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As the NBA finals came to an end Sunday night, one question in particular demanded an answer: How does it all impact the Bulls?!
The short answer is: Not much. NBA teams operate in realm of the possible, and it will be simply impossible for the Bulls to build a roster similar to the one that enabled the Spurs to so thoroughly dominate the Miami Heat in a way we can only dream about.
And let me just say, how much fun was that to watch? Sure, we definitely don't like the Heat in general and LeBron James in particular around here, so it certainly didn't kill us to watch them go down in flames. To be sure, I'm no fan of the Spurs either, but you had to tip your cap to that team and the wonderful way it played basketball in this series.
You also have to tip your cap to the unselfish veterans who made this possible. Everyone knows that Tony Parker and Tim Duncan in particular could have made more money if they had hit the free agent market at some point in the last decade. Duncan's deal in particular is illuminating. The man who now is quite simply one of the five best big men (a category containing all centers and power forwards) in NBA history, was paid $10 million this season. That meant he made just $361,000 more than Tiago Splitter.
Hopefully Bulls leaders Joakim Noah and Derrick Rose took note of the Spurs stars' willingness to sacrifice grabbing every last dime during contract negotiations. I'm confident Noah would do the same if he trusted management (and I think he mostly does at this point) and believed that his team wasn't far from true championship contention. Rose is another story for another day.
But in terms of emulation, the Bulls will still have to follow the Miami model. You know, the one that has resulted in four straight trips to the Finals and a pair of championships?
The first way the team could emulate the Heat would be if it could sign LeBron James as a free agent. And while a part of me says I would rather have my team try to be the next team that can beat the Heat, or whoever James signs with if he signs with someone else this offseason, a fan has to keep a reasonably clear head. If he does, he knows that if there is any chance in the universe LeBron would sign with Chicago then the team would need to give him a decent chance to do so. But unless we hear that is a possibility in the next week (and it almost certainly isn't), the team has to move on pretty quickly.
And where do you move on to? You add a third star. And by third star, I mean third star. Why would Carmelo Anthony or Kevin Love come to the Bulls if Noah wasn't going to be here? It will not happen.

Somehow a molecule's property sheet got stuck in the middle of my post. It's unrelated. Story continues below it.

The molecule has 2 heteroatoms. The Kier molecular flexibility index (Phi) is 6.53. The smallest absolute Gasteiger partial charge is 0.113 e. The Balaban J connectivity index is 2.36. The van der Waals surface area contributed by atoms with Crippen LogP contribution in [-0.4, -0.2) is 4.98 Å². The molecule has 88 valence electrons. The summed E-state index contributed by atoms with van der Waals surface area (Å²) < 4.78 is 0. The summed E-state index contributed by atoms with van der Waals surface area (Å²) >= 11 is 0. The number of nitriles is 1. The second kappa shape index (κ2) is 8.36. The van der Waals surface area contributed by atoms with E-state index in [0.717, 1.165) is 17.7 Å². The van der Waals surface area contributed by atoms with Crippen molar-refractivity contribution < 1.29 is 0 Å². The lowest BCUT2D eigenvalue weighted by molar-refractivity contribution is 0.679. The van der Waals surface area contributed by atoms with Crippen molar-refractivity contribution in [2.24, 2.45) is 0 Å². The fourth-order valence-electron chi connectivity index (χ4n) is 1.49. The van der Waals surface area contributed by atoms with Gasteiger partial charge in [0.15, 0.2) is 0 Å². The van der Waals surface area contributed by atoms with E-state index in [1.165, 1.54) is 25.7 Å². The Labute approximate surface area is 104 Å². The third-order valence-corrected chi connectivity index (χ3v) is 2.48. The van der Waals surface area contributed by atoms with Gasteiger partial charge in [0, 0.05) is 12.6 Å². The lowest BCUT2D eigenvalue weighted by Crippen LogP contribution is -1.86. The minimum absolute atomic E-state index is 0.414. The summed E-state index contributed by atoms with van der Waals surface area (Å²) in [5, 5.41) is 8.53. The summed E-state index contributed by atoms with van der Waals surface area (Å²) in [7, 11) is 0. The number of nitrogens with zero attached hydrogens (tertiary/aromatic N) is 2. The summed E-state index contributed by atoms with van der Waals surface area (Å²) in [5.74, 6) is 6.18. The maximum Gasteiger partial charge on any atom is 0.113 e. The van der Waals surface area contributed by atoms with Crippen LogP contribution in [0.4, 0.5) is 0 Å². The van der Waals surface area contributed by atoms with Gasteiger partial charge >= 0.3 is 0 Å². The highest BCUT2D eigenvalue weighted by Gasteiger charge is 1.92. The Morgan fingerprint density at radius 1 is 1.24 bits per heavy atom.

My preference is definitely Anthony, and the latest reports seem to indicate that Anthony is leaning toward leaving the Knicks and that the Bulls are seriously in contention for his services.
Certainly Anthony, 30, is five years older than Love, but Love is if anything an even worse defender than his fellow forward. Also, Love can't play anything but power forward. Anthony would have to play the 4 a decent amount of the time but he would give the Bulls more flexibility at both ends.
Anthony also has a more diversified and athletic offensive repertoire.
Really the only question about Anthony is whether he will be willing to take less money to play for someone else. And if he is telling people he is ready to leave the Knicks, he is already acknowledging he would take less because the Knicks can offer him considerably more in a max contract than anyone else because they are his current team.
So if Anthony is leaving, it makes much more sense that he will work with whichever team signs him to make his contract work with the other contracts that team has. Right now, the Bulls offer him the best chance to do so. The Rockets are the team most often listed as the other leading suitor for the forward, but they have to make difficult moves to get into position to really be in the running. Reports this past week said Miami will try to get in on Anthony but A) anyway you slice it, playing with James, Dwyane Wade and Chris Bosh would force a pay cut of a historic proportions and B) Anthony simply doesn't work with that group.
And the Heat are going to try to find a fourth wheel for the guys who have brought them two championships, doesn't it make more sense for them to go after a point guard or a center?
If Anthony is willing to leave the Knicks, there is a great chance his best option will be the Bulls. Can Gar Forman and John Paxson avoid screwing it up?
Jim "Coach" Coffman is our man on Mondays. He welcomes your comments.
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